Building and Deploying apps using VSTS and HockeyApp - Part 1 : iOS

If you are like me and you need a process for continuous integration and deployment for mobile apps on iOS, Android and Windows then this series of posts might help.

I tend to use a slightly custom version of Gitflow for new projects. Typically I’d have 3 permanent branches as follows:

The idea:

Developers will create feature branches of develop. They work on this feature branch as long as they need to. They can also rebase onto develop when they need to get latest changes from develop in their branch. After they complete the feature, the developers do a final rebase onto develop to put their changes on top of develop (for easy and linear merging back into develop). They push changes to the origin (i.e VSTS git repo) and send a pull request or just an email to the code reviewer.

The reviewer will either tell the developer to fix something or merge (Fast forward) into develop. After a successful merge the feature branch is deleted from origin by reviewer and an email is sent to dev team to remove that branch if someone has it checked out locally. The dev team will also need do a git fetch and prune to clean up the deleted branches.

Finally once a week some team member will merge develop with beta that triggers a build and deployment to the HockeyApp for internal beta testing.

Creating a project in VSTS

If you are new to VSTS and don’t know how to create a new project, follow this link to create the project in Visual studio team services.

Handy Tip: To create a new project.

New project SC

Add name of the project, we’d use process template as Scrum’ & version control as GIT.

Setting up Build Agents

By default VSTS comes with 2 built-in agents.

Build agents are the work horses of a build system and they compile the platform code into executables like ipa, apk etc. To build ios apps you need a build agent that can run on OSX and has all the correct tooling installed (XCode etc.)

I use the default agent for building iOS applications using a service called As the name suggests it is an online service that is pre-configured with all required tooling to build Xamarin.iOS apps. It is a paid service, but worth every cent as it integrates well with VSTS. Follow the instruction here to setup macinclod with VSTS account. Upon successful setup this will start showing up as the Default agent in the VSTS under settings > Agent Queues.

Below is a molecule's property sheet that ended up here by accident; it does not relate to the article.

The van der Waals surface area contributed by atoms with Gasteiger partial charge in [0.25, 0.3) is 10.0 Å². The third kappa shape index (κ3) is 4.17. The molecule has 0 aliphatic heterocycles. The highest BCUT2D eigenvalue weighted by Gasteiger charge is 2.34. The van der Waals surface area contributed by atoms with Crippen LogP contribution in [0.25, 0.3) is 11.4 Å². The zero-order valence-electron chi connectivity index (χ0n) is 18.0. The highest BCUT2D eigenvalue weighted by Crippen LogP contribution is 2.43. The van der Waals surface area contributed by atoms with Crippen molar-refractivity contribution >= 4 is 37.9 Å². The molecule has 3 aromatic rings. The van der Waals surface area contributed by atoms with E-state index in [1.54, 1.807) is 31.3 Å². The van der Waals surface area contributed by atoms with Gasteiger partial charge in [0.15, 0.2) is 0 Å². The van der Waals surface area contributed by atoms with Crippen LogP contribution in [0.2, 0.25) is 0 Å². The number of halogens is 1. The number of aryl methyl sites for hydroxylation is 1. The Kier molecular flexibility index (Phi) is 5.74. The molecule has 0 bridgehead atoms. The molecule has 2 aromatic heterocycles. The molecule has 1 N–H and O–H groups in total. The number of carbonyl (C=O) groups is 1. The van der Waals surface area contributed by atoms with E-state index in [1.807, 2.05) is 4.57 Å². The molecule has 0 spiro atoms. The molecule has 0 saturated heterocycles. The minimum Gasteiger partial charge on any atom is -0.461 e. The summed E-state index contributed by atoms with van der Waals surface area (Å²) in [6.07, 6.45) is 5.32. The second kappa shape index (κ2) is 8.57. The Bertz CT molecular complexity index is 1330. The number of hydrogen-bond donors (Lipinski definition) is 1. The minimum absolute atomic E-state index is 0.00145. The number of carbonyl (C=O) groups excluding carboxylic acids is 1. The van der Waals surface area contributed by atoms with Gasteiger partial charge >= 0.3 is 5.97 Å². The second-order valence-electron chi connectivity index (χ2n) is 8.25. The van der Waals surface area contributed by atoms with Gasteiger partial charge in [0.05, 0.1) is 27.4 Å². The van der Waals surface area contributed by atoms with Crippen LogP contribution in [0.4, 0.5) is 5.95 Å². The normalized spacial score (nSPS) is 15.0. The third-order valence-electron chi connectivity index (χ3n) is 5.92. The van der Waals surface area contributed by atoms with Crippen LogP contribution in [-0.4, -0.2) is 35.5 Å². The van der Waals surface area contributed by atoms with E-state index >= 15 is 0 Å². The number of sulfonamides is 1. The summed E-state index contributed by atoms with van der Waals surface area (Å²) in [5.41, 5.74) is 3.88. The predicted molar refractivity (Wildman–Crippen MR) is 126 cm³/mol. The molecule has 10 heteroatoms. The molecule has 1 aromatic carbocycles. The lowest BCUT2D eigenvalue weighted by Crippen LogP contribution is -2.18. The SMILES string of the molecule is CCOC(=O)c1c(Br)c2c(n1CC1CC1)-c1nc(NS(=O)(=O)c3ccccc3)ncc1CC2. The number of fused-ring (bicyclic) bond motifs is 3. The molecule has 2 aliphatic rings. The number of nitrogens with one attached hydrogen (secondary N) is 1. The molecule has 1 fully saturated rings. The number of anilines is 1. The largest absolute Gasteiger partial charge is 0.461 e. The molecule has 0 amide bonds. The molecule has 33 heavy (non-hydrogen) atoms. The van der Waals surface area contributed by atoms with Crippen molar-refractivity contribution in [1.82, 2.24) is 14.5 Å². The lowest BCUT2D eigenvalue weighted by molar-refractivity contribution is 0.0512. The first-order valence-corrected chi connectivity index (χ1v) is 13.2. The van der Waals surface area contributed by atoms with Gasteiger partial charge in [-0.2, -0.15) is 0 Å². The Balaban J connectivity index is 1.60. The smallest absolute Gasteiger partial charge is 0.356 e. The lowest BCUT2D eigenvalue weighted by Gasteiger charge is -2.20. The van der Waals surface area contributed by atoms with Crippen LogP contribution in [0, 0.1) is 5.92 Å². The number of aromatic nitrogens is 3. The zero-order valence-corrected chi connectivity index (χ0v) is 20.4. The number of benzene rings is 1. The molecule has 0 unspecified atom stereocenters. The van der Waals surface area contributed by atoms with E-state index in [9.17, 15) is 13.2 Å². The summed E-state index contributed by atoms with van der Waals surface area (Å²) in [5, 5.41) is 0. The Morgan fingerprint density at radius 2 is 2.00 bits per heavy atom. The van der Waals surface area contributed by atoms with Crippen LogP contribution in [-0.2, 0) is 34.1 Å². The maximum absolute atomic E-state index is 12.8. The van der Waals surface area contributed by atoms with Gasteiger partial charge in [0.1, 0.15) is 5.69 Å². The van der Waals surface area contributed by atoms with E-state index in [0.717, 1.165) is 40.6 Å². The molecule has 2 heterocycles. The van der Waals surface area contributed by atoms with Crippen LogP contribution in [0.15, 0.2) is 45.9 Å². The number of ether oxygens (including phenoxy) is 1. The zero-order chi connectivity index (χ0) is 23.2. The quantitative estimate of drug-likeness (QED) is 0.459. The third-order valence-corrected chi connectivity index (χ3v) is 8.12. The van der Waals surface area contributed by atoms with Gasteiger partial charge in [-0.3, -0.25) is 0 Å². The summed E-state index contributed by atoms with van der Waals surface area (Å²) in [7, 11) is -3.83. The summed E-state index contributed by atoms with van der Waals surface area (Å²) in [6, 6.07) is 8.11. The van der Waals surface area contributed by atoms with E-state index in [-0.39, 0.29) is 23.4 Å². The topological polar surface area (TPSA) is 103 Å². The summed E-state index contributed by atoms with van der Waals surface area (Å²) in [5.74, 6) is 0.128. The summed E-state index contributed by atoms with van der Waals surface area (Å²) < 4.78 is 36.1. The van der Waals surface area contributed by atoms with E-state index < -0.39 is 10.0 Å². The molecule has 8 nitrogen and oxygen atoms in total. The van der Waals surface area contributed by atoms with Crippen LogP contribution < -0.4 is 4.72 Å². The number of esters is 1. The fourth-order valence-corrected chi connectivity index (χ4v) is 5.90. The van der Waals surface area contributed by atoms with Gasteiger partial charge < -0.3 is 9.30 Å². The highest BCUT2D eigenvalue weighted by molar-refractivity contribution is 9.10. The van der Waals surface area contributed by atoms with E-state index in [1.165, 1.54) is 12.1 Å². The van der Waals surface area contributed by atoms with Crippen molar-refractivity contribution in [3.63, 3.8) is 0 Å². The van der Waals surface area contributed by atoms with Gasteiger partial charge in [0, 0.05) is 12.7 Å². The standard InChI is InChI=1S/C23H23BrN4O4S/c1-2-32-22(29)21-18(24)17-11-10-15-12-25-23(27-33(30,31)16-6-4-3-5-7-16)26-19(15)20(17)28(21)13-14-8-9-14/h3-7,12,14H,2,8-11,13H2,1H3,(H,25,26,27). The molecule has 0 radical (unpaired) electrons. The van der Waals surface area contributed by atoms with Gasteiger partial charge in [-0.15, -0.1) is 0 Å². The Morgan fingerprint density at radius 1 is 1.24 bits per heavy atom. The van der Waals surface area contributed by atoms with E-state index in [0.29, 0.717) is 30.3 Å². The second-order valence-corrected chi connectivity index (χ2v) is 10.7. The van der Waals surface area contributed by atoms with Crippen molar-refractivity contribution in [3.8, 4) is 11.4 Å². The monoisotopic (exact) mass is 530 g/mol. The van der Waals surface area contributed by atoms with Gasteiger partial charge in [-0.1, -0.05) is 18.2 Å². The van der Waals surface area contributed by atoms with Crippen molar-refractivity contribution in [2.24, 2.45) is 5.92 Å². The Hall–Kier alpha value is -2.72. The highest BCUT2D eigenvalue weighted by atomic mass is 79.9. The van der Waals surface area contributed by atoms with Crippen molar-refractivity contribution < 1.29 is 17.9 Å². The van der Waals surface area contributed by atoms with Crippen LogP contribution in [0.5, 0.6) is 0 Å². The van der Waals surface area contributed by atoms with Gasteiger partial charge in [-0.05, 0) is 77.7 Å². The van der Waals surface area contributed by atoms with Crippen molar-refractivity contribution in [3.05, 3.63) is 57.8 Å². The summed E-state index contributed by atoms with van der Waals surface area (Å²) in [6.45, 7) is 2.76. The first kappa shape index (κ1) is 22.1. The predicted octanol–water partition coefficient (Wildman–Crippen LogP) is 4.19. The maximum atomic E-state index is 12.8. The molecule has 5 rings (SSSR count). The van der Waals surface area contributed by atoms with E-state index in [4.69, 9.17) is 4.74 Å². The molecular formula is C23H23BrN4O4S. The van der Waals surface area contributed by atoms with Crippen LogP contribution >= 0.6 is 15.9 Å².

Handy Tip: Settings is the gear icon in the top right corner of the screen.


Agent Pool Default

Agent Pool Hosted

The green tick next to the agents indicate they the agent is available for builds.

Important: Make sure to add yourself as an Administrator in the Roles tab next to Agents for both agents.

Agent Roles

The next step is to get the code solution into VSTS Git repository. Follow this link for steps on how to do this. Once the code is committed and pushed to origin, it will be visible under the CODE menu. The next step is to switch over the BUILD tab and start adding some build definitions.

Creating the iOS Build definition

Develop Branch

Before we add any build steps, we need to configure a few things.

PCL Build

Before adding the first build step, it is worthwhile noting that the solution needs to be split into 3 separate sub solutions. This makes it easy for VSTS to build the 3 platforms separately on different hosts (Default and Hosted). We’ll still need the original solution, this is what the developers will open locally when they are working with Visual studio and it will load all projects.

  1. ios solution - Built on the Default agent and only builds the ios project.
  2. droid solution - Built on Hosted agent.
  3. windows solution - Built on Hosted agent.

Click the + Add Build step button to get started

Step # 1: Nuget Installer
Field Name Field Value
Path to solution Path to ios only solution
Path to Nuget.config [Custom Nuget File].config

A custom nuget file could be needed if you need multiple sources outside of Nuget to fetch some private libraries. In our case we had some private enterprise libs that our code depends on. Below is a sample of such a file. Place this file at the same level as the solution in your file explorer.

<?xml version="1.0" encoding="utf-8"?>
<add key="enabled" value="True" />
<add key="automatic" value="True" />
<clear />
<add key="" value="" />

<!-- change this to your project feed. -->
<add key="MyGetFeed" value="" />